Presentación del tema: "Desarrollo de la competencia comunicativa"— Transcripción de la presentación:
1Desarrollo de la competencia comunicativa Fernando RubioUniversidad de Huelva
2Etapa previa al desarrollo de los estudios sobre competencia comunicativa Análisis lingüísticos de lenguas.Método audio-oral.Investigación en la naturaleza de la interlengua, con énfasis en el error.
3Conceptualización de competencia comunicativa Término acuñado por Dell Hymes (1967).Competencia lingüística y comunicativa:“…knowledge about language forms and knowledge that enables a person to communicate functionally and interactively”.
4Conceptualización de competencia comunicativa James Cummins (1979) propuso:Capacidad académica/cognitiva de la lengua.Destrezas comunicativas interpersonales.
5Conceptualización de competencia comunicativa Michael Canale y Merrill Swain (1980): Cuatro componentes.-Competencia gramatical.Competencia discursiva.Competencia sociolingüística.Competencia estratégica.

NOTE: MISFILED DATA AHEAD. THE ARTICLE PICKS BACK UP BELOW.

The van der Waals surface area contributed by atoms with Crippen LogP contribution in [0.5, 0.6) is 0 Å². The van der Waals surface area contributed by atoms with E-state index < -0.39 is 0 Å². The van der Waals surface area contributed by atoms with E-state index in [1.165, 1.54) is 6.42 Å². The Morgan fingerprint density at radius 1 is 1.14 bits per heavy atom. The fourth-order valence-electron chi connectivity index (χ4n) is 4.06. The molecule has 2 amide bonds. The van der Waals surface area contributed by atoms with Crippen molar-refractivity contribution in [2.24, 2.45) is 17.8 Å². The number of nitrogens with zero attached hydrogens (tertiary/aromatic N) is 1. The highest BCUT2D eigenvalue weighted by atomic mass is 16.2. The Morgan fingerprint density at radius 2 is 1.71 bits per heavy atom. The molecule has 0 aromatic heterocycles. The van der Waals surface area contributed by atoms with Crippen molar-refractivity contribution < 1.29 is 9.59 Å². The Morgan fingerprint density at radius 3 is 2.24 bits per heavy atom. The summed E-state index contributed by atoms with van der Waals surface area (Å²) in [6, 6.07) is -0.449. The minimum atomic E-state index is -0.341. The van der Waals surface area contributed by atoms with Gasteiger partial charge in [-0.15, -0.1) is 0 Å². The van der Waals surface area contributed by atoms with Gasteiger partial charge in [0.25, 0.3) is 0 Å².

6Conceptualización de competencia comunicativa Lyle Bachman distingue competencias organizativa y pragmática (aspectos funcionales y sociolingüísticos).
8Components of Communicative Language Ability in Communicative Language Use (Bachman, 1990, p. 85)
9Communicative Competence (Celce-Murcia, Dörnyei, & Thurrell, 1995) Broader interpretations:discourse competence (how language elements such as words and phrases are arranged into utterances in order to express a coherent idea on a particular topic);sociocultural (knowledge about context, stylistic appropriateness, nonverbal factors, and cultural background knowledge)linguistic (ability to make meaning when using form such as morphology, syntax, vocabulary and spelling)actional (ability to match linguistic form with the speaker’s intent)strategic competence (skills that enable people to communicate and compensate for deficiencies in the other competencies)
10Old Paradigm and New Paradigm ObjectivesStated in terms of grammatical knowledge as provided in textbookStated in terms of what learners should know and be able to do with the languageContent/CultureContent limited to bits and pieces of cultural information included in textbook; connections to other disciplines absentInterdisciplinary and cultural connections; integration of cultural and academic content; culture explored by means of products, practices, and perspectivesJS: We’ve traveled and lived off the land for a long time and we’ve made some significant strides from the time when we learned that “nobody speaks French II over there” to the communicative classrooms of today. Here are a couple of the changes we’ve noticed. Discuss slide.